Featuring Eric Person
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Saxophonist Eric Person was born in St. Louis, MO, the son of local musician and businessman Thomas Person. A child prodigy, he began playing saxophone at age seven and had gained his first orchestral experience by the time he was in the fifth grade. While at Normandy Junior and Senior high schools, he continued his musical studies and eventually got his first opportunities to play jazz. As a member of the Norsemen, the top jazz band at Normandy High, Person gained popularity and was active in almost every facet of music life at the school. Concert and symphonic orchestras, the marching bands and classical solo work kept Person motivated to attend school. Those years at Normandy were also successful in developing his love of many types of musical expression. When not playing in school ensembles, he played in funk bands and was a member of the James Matthews Quartet. They worked many of the hot jazz clubs of the day around St. Louis such as the Barbary Coast and The Place of Pleasure. For a teenager, to be able to cut his teeth on serious jazz, and the experience was invaluable. "We were playing all the hippest songs in the jazz canon such as "Isotope," "Inner Urge," "Passion Dance," "Red Clay," and songs by John Coltrane, Horace Silver, and Miles Davis. It was a blast," says Person. It was during this phase of his musical education that Person developed his love of composition. He was first encouraged to compose by the legendary St. Louis saxophonist/composer, Jimmy Sharrod.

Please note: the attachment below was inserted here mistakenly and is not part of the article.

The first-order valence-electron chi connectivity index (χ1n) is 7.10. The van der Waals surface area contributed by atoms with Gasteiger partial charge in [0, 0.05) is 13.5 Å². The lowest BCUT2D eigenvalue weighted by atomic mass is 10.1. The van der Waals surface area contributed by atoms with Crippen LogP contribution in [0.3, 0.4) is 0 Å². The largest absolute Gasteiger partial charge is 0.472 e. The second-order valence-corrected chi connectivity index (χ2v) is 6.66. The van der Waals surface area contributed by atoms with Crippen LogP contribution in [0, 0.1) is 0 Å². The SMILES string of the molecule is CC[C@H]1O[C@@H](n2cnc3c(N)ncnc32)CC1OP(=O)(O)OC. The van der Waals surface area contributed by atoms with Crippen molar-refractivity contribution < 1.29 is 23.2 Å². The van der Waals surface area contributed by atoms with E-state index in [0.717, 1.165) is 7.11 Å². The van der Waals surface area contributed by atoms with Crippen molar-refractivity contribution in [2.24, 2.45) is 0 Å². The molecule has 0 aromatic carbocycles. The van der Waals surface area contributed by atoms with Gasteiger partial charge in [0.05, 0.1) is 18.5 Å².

In 1993, Person wrote "Sharrod" as a tribute to him. It was later included on the World Saxophone Quartet's Moving Right Along. Several more of Person's compositions, including "Great Expectations" with its challenging 5/4 time section and "Mr. More or Less," which teeters between 4/4 and 3/4 time signatures, also came from this early writing period. They were both recorded on Arrival and More Tales to Tell, two of Person's critically acclaimed recordings. In 1979 while at Normandy High, Person enrolled and studied at the St. Louis Conservatory of Music.